I've always qualified myself as a conservative revolutionary. I am not quite sure what it exactly means and though it comes across as totally contradictory in words/concepts, for me it feels quite comfortable, and nothing paradoxical about it.
Simply put I don't trust the mass effect. That is not to say that people's grievances are not real, not valid, and that they should not be addressed, but it is to say that taking the masses as an indicator of anything terribly enlightened is a humongous political mistake.
Anyone who has studied mass movements knows all too well, that mass momentum is short lived, the astute strategist will capitalize on its short life span and turn it to its political advantage.
Mass movements are easily ignited and easily tamed provided the timing and context are favorable, and provided that an intelligent leader understands what makes his own people tick and what appeases them.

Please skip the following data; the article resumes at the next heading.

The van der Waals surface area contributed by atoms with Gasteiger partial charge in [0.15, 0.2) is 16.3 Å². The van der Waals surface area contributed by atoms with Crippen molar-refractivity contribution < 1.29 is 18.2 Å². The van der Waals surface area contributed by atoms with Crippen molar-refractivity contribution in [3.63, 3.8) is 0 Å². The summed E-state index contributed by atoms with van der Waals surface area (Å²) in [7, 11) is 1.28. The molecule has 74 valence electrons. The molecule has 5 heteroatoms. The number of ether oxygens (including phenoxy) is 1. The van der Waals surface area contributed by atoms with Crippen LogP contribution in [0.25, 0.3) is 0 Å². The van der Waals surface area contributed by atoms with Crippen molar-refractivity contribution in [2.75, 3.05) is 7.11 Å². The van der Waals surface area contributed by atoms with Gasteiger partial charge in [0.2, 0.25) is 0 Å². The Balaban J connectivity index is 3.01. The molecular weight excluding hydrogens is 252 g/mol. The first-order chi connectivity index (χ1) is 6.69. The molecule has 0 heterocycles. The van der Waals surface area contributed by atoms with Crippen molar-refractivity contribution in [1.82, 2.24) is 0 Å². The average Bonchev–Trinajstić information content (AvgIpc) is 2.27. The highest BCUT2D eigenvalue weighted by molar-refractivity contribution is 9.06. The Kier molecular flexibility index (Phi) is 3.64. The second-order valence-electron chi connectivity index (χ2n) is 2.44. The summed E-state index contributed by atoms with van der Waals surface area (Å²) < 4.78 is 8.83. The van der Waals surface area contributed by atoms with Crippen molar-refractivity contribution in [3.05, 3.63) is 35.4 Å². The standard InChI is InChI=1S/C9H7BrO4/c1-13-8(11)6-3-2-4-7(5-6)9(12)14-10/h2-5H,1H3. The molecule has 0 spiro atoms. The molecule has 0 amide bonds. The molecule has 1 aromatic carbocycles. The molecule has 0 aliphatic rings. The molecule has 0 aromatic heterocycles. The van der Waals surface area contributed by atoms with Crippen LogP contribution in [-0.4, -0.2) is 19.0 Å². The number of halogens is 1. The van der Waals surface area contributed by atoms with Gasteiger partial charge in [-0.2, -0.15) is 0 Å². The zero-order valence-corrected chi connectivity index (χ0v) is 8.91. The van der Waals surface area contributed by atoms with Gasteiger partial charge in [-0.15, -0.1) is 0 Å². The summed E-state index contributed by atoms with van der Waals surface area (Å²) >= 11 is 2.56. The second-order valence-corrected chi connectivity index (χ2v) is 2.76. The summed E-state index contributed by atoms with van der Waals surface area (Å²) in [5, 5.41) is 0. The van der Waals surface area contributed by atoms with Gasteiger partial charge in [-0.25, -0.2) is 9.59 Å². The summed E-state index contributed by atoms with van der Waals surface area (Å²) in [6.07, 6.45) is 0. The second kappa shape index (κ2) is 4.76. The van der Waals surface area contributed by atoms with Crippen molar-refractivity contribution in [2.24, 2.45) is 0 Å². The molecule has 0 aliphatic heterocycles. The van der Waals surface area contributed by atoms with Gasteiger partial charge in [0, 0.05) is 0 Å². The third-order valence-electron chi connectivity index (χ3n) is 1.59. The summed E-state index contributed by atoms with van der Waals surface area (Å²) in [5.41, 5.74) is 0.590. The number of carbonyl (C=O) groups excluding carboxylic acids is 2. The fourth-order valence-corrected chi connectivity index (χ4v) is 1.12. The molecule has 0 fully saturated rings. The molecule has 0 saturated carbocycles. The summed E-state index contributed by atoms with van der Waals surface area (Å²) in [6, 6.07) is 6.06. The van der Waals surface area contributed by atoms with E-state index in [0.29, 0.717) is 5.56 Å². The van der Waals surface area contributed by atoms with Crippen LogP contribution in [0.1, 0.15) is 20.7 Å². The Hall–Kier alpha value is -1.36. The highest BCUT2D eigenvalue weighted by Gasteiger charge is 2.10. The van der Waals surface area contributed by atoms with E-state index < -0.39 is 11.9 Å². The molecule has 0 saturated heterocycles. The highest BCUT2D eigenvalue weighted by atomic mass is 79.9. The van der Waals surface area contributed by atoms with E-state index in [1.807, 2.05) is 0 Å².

If the leader (also called government) has been divorced from his people, and the gap has widened with time, he creates the optimal conditions for his own downfall. If the leader has repeatedly ignored his people's pleas, his downfall is ultimately guaranteed.
Opponents know how this works, and they exacerbate this distance, this gap, by exaggerating it even more through propaganda...
I am putting it all in simple terms. But this is basically how the whole thing functions.
If you like, it's like having a woman you neglect for a long time, and then suddenly she turns against you. You think it's all out of the blue, totally uncalled for...well think again. Women (in context of relationship with opposite sex) and mass movements have much in common.
Basically put, all things being equal, there are leaders and there are those who are led. And leaders can't remain leaders if they take things/status quo for granted for a long period of time.
And all the rest is ideology.